3 tips for those who want to start on a fitness plan.


something you can continue: You may already know your passion, but also be open minded to suggestion­s by your peers or coach. They may point out something you are good at that you never thought about before. You may find your game once your passion and potential are combined.

2. Compare with yesterday's you: No need to compare with others in your training class, each body is different. Just aim to perform better than yesterday.

3. Pace yourself: Even though you might have an ideal goal you want to reach, no need to rush and please do enjoy the journey because it can take a while. Consistenc­y is the best capability in fitness that helps you grow further.

What 3 tips can you offer people to stick to an exercise plan?

1. Be surrounded by people who make you feel empowered: If you are someone who likes training with others, select a group and facility you like because they make you feel yourself and motivated to improve. No one should make you feel inferior or less of you.

2. Build your team: Committing to sport may bring you questions regarding the

performanc­e and your health. Having access to someone you feel you can rely on will help you be equipped properly. - coach, PT, S&C trainer, physiother­apist, sport masseuse, medical doctor, sports nutritioni­st or dietitian if you have a medical diagnosis.

3. “Pain is inevitable, but suffering is optional.” This is a quote by Haruki Murakami. There will be days where every one of us feels that going back to training is painful. You might have several reasons not to do it. For physical pain, seek help from experts who can reassure you and take good care of you. Injuries happen when we are in low energy and lose sharpness. For mental pain, remember that it is ok to talk about it to people around you.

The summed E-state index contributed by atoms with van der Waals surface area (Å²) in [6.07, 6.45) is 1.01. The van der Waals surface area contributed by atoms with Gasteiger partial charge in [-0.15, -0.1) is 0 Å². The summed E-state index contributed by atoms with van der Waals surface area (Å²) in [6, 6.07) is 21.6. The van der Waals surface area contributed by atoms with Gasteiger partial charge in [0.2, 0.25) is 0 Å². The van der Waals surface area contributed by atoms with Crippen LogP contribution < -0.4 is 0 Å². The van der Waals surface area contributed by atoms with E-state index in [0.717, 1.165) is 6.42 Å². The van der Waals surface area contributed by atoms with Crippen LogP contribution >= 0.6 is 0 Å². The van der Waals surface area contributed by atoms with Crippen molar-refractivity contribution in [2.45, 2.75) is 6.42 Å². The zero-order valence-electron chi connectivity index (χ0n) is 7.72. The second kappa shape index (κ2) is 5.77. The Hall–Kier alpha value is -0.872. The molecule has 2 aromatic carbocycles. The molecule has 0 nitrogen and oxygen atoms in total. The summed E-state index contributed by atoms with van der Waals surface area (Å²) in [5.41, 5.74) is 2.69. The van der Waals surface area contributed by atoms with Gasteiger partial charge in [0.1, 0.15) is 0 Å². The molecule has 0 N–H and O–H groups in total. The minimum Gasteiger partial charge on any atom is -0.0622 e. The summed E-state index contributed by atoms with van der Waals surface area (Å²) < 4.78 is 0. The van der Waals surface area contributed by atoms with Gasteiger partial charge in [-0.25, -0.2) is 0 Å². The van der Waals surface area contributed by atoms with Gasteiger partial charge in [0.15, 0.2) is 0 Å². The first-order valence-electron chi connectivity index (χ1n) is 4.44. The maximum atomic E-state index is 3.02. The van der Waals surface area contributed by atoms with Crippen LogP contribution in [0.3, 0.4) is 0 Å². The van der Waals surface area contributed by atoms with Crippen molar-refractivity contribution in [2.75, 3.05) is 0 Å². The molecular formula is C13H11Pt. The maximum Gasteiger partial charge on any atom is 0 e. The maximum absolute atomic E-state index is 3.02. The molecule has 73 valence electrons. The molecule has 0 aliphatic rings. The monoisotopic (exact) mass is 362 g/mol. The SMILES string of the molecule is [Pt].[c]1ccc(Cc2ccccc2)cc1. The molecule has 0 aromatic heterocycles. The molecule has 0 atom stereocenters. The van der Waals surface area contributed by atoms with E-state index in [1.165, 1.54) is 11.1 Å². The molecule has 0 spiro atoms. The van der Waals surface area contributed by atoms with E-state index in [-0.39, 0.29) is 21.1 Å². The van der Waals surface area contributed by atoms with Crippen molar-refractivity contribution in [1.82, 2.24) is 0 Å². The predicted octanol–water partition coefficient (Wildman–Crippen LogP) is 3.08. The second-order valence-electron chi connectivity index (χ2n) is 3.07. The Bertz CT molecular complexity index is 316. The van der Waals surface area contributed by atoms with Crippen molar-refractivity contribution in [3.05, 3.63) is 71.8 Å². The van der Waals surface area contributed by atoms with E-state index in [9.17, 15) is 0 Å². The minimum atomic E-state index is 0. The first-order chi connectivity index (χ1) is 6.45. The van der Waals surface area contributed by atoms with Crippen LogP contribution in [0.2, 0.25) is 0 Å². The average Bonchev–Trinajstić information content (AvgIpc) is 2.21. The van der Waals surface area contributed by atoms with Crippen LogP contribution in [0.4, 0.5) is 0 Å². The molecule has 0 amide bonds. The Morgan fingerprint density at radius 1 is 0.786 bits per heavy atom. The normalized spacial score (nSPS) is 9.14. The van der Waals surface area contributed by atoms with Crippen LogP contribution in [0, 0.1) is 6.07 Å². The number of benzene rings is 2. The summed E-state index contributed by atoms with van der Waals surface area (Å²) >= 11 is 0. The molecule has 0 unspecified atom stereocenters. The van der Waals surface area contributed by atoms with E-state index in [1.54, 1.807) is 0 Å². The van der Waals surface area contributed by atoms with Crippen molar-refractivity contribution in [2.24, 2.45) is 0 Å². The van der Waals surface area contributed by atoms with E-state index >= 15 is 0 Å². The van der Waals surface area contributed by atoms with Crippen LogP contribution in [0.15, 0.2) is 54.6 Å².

What are the major changes you have noticed in your mental and physical well-being since taking up boxing?

I highly value mental changes more than physical ones. It actually takes longer (months/years) and occurs inside, so it could be invisible for others. But it impacts our daily life immensely. It changes our lifestyle, quality of life, selfdiscip­line, morals and so on. Physical changes occur at first (weeks) following your consistent training. The truth is if it's easy to obtain, it's easy to lose.

Do you switch exercise plans/sports during the summer?

Actually this summer I had a personal challenge on my own! I've been exposed to explosive high intensity sports in my life, but not endurance, so I decided to run a full marathon. As a nutrition geek, I was focused to be mindful of my physiologi­cal stress during the activity, so doing it on my own was enough. I switched both my training plans and nutrition plans for endurance. I went running when the city was asleep so that I could avoid high humidity and temperatur­e during the summer in Dubai. When I completed, it was a beautiful moment to realize once again that sport brings out the best in us. Acknowledg­ing how far you've come compared with where you used to be brings us the biggest confidence.